Genoa developer heads to commission |

Genoa developer heads to commission

by Linda Hiller

A Genoa real estate investor will be taking her proposed two-story inn and retail complex to the county commission tomorrow after the Genoa Historic District turned the project down again.

Bettie Kanelos, who bought the quarter-acre corner lot at Main and Nixon in downtown Genoa from Murray Alstott in March for a $475,000, said she is frustrated with the process of getting a hotel built in Genoa.

“When they turned it down the first time, it was because I had changed a door, then they said there wasn’t enough detail, that I didn’t have a display of samples,” she said. “But this last time, we had a whole board made up of samples of the materials we wanted to use – like you do in kindergarten – and when the meeting opened, we knew right away they were going to deny it.”

At issue with the historic district board has been the lack of specification of the building’s materials, colors and theme of the building, members said. The 12,280-square-foot project features an L-shaped building that faces Main Street with parking in front and back.

After the most recent setback, Kanelos said she will take her project to the county commission.

“The historic board simply won’t give me the information about what the building is supposed to look like,” she said. “I am totally frustrated. They keep saying, ‘It’s in the book,’ but it isn’t. I’m at the end of my ropes and I think the only fair shake I’m going to get is through the county. I don’t know what to do, and I have no other choice but to do this – if only the board would have told me what specifically they needed.”

– There’s a deadline. Kanelos said she has to break ground on the project on or before July 28 to avoid a huge tax bite.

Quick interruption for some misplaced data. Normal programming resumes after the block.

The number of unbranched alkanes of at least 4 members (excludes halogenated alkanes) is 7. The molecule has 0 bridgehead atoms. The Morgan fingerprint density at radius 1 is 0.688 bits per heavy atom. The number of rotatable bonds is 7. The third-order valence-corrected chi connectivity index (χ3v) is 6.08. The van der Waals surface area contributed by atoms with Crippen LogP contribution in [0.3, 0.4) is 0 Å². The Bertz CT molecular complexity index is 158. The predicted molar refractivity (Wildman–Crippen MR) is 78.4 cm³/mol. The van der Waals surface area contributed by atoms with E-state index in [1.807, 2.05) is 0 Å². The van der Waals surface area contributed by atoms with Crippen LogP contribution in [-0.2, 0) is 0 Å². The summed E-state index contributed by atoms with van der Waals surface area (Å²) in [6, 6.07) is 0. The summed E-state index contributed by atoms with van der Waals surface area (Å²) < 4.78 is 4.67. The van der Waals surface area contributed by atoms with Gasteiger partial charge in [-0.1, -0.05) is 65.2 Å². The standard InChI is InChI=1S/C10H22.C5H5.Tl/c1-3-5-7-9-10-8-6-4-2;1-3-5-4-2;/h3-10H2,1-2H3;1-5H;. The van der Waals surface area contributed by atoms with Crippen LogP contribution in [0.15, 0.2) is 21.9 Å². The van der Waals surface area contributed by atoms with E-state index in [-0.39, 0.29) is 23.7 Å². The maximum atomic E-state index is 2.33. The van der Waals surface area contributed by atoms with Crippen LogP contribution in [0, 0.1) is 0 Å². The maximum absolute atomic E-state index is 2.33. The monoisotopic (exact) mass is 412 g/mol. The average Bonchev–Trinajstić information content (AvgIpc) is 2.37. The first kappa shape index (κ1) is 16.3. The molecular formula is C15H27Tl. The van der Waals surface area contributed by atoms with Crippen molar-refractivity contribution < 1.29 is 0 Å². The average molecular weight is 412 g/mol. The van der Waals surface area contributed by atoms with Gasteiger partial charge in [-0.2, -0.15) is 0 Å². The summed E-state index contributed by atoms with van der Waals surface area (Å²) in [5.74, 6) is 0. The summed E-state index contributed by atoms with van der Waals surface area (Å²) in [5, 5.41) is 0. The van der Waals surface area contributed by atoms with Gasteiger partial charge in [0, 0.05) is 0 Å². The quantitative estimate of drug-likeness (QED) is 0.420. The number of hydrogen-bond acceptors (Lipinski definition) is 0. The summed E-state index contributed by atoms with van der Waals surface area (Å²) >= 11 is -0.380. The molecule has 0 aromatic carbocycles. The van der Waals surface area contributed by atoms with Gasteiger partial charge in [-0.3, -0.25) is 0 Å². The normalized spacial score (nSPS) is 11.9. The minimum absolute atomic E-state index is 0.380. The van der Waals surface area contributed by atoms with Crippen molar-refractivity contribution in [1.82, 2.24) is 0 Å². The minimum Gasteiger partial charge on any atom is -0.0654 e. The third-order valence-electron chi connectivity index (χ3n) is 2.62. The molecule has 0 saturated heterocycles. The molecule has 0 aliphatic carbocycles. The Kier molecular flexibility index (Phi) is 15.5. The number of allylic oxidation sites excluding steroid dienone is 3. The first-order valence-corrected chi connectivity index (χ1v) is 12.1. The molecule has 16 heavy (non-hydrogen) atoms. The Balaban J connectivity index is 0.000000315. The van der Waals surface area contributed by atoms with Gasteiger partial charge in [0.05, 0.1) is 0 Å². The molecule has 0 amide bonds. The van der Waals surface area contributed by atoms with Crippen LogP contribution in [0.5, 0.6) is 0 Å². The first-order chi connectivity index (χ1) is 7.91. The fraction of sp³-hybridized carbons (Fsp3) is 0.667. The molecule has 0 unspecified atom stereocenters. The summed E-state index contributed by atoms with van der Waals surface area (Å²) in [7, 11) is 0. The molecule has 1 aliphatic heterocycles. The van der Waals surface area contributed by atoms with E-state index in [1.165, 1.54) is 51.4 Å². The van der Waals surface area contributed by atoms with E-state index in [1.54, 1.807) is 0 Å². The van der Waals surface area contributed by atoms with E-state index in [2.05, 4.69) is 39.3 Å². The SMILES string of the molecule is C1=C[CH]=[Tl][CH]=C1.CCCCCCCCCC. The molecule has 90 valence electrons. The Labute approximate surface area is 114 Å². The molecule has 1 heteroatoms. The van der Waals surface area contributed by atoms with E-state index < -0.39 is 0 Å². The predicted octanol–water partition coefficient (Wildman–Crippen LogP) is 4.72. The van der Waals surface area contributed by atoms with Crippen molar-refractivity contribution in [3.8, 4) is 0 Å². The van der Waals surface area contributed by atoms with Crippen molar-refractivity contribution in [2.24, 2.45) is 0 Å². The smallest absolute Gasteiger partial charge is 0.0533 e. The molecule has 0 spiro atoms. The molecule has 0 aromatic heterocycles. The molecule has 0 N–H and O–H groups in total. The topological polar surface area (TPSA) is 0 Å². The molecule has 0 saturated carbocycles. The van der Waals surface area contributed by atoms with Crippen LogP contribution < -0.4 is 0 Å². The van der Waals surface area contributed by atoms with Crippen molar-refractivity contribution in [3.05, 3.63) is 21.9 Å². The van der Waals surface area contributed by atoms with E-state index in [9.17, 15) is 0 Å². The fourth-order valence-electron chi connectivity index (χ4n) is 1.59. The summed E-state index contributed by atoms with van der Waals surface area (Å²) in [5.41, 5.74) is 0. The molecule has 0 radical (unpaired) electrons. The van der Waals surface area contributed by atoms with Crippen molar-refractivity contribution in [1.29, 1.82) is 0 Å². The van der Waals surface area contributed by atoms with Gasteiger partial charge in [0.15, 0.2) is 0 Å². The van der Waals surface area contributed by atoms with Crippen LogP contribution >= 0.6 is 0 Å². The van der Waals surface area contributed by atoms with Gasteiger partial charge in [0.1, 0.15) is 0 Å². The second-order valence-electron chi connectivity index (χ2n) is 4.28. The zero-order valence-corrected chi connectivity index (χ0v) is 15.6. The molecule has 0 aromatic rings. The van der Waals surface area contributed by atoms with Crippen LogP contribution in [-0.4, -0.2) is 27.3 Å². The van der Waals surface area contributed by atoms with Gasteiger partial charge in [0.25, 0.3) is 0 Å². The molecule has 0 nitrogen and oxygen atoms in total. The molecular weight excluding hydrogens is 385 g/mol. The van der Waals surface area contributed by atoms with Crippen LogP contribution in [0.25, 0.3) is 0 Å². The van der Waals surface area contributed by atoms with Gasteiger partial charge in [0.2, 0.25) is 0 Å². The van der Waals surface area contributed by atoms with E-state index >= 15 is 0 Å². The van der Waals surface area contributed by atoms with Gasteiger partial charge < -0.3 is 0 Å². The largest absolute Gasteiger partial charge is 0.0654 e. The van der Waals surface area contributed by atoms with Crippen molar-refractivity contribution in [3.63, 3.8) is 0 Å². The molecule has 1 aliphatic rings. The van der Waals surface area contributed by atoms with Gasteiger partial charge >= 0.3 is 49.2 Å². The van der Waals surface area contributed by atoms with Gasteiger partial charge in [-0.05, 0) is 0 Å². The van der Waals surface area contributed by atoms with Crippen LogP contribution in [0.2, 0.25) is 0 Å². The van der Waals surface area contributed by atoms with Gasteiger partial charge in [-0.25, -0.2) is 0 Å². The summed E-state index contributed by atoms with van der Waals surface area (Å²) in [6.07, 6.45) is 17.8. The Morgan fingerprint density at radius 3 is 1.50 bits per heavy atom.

“The thing is, they can have a nice project that I can put some money into, or not,” she said. “I would not fold up now if hell freezes over. I am not trying to wreck a town and I think the projects I would put there – a bakery, an old-fashioned candy and ice cream store – would benefit the town.

Kanelos, a partner in Genoa Realty, said if she doesn’t get the project through in a timely manner, she will fight for disclosures on any building being sold in the historic town.

“No one in their right mind would buy some property if they knew the town can dictate what you can and can’t do in there,” she said.

– County planner input. Douglas County Planning/Economic Development Manager Mimi Moss said that Kanelos appeal to the county commission would still have to go back to the Genoa Historic District Board for approval.

“We can’t issue a building permit without their approval,” she said. “It’s because of the historic nature of the town – we gave the board that power because of that, and we do look at the materials, design and compatibility with surrounding buildings.”

Moss said the Genoa Fire Station a few lots north of Kanelos’ lot also went through several design revisions to make it fit in with the historic look of the town.

“Genoa is the only town with a historic district overlay, and it does makes building something there a little more complicated,” she said.